“Employees should never be targeted because of their national origin or language.” said EEOC General Counsel P. David Lopez

Continue reading

Published on:

Caldwell Freight Lines Inc. Settles Discrimination Lawsuit For $120,000

by Peter M. LaSorsa

Caldwell Freight Lines, Inc. pays $120,000 to settle a racial discrimination lawsuit. The lawsuit was filed on behalf of black applications who did not get hired. The lawsuit was filed by the Equal Employment Opportunity Commission (“EEOC“). The main case involved Caldwell not hiring black applicants because of their race, African-American. Illinois recognizes three races for the purposes of racial discrimination, white, black and Asian. Many people think Hispanic is also a category for the purpose of racial discrimination but it isn’t. If you are being discriminated against because you are Hispanic, you would have to file a lawsuit based on National Origin or Ancestry.

According to published accounts Caldwell had vacancies for dock workers and accepted applications from approximately 51 individuals. Several black applicants had dock worker experience and were qualified for the job but were not hired. Instead Caldwell hired whites and other non-blacks for the jobs. What was probably the final nail in the coffin for the company was that a high level manager at the facility commented that he “didn’t want any blacks on the dock.” And finally, no blacks were employed as dock workers at the facility during the time this all took place. This would indicate something was amiss.

“Unfortunately, race discrimination in hiring continues despite the passage of Title VII nearly 50 years ago, and African-Americans are often the victims.” said EEOC attorney Lynette A. Barnes

by Peter M. LaSorsa
Posted in: , , and Racial Discrimination
Published on:
Updated:
Published on:

Morningside House Settles Religious Discrimination Case For $25,000

by Peter M. LaSorsa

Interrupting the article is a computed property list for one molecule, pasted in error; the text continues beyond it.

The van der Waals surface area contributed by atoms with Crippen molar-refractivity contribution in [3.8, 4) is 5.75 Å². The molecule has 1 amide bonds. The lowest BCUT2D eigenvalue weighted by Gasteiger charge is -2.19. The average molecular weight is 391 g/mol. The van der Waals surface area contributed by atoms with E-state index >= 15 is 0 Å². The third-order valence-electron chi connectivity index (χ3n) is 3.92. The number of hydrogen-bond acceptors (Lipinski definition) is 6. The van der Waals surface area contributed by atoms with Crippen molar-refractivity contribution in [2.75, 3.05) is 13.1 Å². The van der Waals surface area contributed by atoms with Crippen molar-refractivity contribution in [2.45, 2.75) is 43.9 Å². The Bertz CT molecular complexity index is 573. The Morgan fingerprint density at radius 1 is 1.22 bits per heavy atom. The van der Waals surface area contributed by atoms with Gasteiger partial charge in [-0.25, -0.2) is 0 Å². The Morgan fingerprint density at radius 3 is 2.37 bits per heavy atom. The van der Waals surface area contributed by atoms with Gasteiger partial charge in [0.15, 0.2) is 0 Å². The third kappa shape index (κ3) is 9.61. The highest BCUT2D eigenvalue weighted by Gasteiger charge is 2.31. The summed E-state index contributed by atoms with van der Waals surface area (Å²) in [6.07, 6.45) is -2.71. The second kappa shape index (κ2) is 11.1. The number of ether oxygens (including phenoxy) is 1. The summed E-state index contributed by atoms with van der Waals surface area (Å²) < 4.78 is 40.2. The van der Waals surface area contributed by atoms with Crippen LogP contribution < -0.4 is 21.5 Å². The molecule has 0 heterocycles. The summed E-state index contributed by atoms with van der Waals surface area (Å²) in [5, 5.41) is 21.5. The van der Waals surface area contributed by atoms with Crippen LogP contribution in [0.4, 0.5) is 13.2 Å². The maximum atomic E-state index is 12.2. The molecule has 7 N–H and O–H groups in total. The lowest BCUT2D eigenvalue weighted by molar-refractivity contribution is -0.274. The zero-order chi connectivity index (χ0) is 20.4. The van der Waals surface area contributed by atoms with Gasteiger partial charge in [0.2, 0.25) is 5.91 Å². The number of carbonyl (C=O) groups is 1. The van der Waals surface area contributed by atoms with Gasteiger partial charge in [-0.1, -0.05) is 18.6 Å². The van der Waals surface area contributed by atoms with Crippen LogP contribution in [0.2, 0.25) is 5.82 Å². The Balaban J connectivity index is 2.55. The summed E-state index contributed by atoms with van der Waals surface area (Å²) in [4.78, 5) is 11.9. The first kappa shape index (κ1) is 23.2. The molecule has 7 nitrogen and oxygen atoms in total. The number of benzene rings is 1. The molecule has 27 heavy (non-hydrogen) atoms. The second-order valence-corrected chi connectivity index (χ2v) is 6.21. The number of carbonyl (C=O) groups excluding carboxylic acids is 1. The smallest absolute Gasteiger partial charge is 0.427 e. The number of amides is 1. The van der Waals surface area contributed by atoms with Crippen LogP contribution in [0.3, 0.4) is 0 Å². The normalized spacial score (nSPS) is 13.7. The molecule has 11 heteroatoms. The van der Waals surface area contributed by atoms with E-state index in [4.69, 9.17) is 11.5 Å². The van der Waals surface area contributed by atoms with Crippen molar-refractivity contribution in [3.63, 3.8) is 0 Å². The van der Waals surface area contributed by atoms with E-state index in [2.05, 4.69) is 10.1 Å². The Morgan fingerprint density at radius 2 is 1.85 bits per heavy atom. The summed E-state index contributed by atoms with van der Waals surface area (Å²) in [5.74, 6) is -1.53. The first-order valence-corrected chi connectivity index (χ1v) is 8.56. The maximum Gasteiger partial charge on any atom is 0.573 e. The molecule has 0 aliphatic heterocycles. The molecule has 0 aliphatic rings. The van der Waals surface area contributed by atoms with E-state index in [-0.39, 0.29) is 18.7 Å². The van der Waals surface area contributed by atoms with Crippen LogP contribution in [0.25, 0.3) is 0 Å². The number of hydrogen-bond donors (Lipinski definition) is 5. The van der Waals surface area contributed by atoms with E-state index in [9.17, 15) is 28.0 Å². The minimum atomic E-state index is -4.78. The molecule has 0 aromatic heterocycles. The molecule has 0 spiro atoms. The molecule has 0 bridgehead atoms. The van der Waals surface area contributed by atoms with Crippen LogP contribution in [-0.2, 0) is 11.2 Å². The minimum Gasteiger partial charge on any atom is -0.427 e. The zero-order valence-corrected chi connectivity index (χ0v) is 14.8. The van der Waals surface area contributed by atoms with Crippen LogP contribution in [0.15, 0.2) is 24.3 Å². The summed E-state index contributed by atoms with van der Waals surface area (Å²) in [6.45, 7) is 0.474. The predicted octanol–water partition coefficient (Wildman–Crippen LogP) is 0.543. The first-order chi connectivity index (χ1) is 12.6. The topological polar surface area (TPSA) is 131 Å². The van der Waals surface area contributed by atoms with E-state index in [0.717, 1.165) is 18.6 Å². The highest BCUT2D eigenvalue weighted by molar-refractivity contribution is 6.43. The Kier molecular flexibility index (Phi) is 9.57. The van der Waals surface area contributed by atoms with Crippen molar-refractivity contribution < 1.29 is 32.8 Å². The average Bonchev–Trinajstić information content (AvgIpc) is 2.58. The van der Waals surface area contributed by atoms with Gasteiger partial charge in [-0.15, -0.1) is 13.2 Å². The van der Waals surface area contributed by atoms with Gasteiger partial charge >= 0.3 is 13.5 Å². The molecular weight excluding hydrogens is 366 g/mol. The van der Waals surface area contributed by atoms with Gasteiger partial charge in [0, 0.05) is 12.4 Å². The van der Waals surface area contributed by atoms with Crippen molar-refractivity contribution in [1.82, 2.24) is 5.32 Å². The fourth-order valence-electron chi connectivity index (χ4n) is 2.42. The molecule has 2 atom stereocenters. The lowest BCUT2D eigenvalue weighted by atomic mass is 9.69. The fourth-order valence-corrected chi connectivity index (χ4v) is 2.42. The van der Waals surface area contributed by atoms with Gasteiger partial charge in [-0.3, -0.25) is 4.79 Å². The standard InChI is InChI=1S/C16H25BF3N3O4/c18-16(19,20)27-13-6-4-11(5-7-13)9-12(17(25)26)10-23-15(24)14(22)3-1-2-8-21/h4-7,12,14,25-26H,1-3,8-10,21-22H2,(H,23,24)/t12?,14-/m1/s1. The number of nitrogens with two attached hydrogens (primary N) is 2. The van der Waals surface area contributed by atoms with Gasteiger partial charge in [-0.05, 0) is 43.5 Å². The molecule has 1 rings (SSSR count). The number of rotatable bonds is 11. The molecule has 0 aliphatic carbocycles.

In an unusual case, Morningside House pays $25,000 to settle a religious discrimination lawsuit. This lawsuit was the result of a Muslin not removing her hijab and therefore not getting hired for the job. The lawsuit was filed by the Equal Employment Opportunity Commission (“EEOC“). This could have also been a lawsuit involving national origin discrimination because of the what company did, but because the hijab is part of a religious practice, it fell under religious discrimination. In Illinois you could also file with the Illinois Department of Human Rights (“IDHR“) for both national origin and religious discrimination.

According to published accounts the director of health and wellness asked Khadijah Salim if she would be willing to remove her hijab if she were hired. The director expressed concerns that if she were hired, the hijab may interfere with her ability to work as a certified nursing assistant. However, Salim said she had worn her hijab throughout her nursing training, which included working in the operating room, and it had never interfered with her ability to perform her duties. This would indicate that there wasn’t a problem with wearing the hijab. As you can guess she wasn’t hired and the discrimination lawsuit was filed. It seems to me there was a different issue involving her being a Muslim.

“In this case, there was no undue hardship to the employer — just an apparent overreaction to a reasonable request because of myths and stereotypes about a religion,” said EEOC Attorney Debra M. Lawrence.